What is interesting is that the data shows a spike in inflation (partly due to lower-than-normal levels a year ago), but the bond market does not seem to be worried about it. If there was a large concern about persistently higher inflation, the yield on long-dated treasury bonds would be moving HIGHER, not lower as we are witnessing now. This speaks to what Tim discussed; our job is to parse through the noise being created by these numerous narratives to see what the data is actually suggesting. Currently, many data points indicate that inflation is moving higher but could be temporary. We will take the evidence as it comes and act appropriately.
Another popular narrative that we hear these days revolves around valuation. With equity markets continuing to outpace underlying fundamentals, many pundits have started to whisper opinions that valuations are not as important and that elevated valuations are justified, due to higher economic growth, combined with the larger representation of disruptive technology companies. As with any good story, there are some partial truths that make these arguments sound compelling. Yes, technology companies have become more dominant in equity markets and trade at higher valuations due to their disruptive qualities. But the skeptics in us always like to take a look at the actual data to see what that tells us. Below is a chart of the S&P 500 index Price to Sales Ratio.
A couple of thoughts enter my mind when I look at this chart. First, current valuations are roughly 20% higher than they were during the height of the technology bubble when the same arguments were being made about disruptive tech companies. Second, with S&P 500 revenues growing on average in the mid single digits over the last couple of decades and valuations trading at 2x long-term averages, the disconnect between price and underlying fundamentals is not solely explained by disruptive stocks trading at high valuations. So, while the financial media try to spin the narrative that today’s high valuations are justified by the dominance of select companies, when you look underneath the hood at the actual data, high valuations are present in many different sizes of companies, which is how you get valuations so much higher than average.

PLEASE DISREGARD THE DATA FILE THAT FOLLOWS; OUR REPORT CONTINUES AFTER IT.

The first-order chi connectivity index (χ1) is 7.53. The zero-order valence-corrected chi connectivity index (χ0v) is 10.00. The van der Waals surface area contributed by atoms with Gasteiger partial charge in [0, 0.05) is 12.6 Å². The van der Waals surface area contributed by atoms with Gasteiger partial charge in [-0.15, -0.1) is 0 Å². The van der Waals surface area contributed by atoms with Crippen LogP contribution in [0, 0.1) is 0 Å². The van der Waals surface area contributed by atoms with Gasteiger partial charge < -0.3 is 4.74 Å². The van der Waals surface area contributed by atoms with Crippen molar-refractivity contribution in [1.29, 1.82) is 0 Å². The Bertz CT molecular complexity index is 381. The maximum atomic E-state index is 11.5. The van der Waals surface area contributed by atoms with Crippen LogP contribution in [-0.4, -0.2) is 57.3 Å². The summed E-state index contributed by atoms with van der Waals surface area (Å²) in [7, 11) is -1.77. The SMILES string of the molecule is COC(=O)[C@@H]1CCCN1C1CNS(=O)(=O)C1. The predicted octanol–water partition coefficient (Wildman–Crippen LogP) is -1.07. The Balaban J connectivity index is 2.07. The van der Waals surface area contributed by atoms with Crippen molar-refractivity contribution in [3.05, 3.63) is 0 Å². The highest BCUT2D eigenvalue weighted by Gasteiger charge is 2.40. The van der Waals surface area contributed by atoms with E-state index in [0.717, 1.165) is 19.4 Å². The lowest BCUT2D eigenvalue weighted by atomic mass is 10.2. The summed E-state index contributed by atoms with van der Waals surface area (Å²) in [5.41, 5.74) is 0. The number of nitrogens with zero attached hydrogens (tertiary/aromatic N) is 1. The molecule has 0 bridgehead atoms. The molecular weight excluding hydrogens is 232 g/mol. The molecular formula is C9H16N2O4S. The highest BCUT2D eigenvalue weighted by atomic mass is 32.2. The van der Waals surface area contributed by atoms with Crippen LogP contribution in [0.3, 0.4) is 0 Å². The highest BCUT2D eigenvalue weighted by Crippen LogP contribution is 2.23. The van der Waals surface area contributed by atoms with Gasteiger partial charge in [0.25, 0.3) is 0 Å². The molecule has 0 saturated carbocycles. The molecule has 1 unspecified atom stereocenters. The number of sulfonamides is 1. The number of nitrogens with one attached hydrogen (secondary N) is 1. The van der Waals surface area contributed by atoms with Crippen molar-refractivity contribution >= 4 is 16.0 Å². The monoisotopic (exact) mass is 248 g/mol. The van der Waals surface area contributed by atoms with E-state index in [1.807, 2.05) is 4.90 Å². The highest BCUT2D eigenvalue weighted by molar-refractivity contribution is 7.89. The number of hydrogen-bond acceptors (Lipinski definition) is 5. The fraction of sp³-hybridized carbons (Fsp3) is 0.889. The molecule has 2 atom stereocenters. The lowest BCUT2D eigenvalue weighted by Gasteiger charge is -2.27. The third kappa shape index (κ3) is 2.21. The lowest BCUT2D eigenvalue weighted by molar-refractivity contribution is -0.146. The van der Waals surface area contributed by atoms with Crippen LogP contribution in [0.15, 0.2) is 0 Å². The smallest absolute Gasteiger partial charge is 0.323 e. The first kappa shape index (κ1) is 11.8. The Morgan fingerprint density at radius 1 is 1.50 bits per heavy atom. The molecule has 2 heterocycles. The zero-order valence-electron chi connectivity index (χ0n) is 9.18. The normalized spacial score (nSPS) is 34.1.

Our process is built around understanding the price we are paying for an asset and then paying a price we believe is below what the asset is worth, whether that be a specific company, or asset class. We feel that is the best way to deliver consistent long-term results while avoiding the overvaluation we are witnessing in many areas of the equity markets. The last chart below shows the return of value vs. growth during the late 90s and what we are witnessing today.
Just as in the late 90s, value just went through a period of underperformance versus its growth counterpart up until the fall of last year. Since then, value has been staging a comeback, and if history is any guide (it usually is), then this short period of value outperformance since the fall is just getting started. With relative valuations being much more attractive for value companies versus growth, we feel our investment philosophy acts as another layer of safety if market volatility rises, and opportunity if markets continue their march higher in the months ahead.
Thank you for your continued trust and support. Please reach out to me if you want to discuss any of the above topics in greater detail.
Wishing you all a wonderful summer with lots of freedom to gather and travel.
Tim Mosier, President
Cairn Investment Group, Inc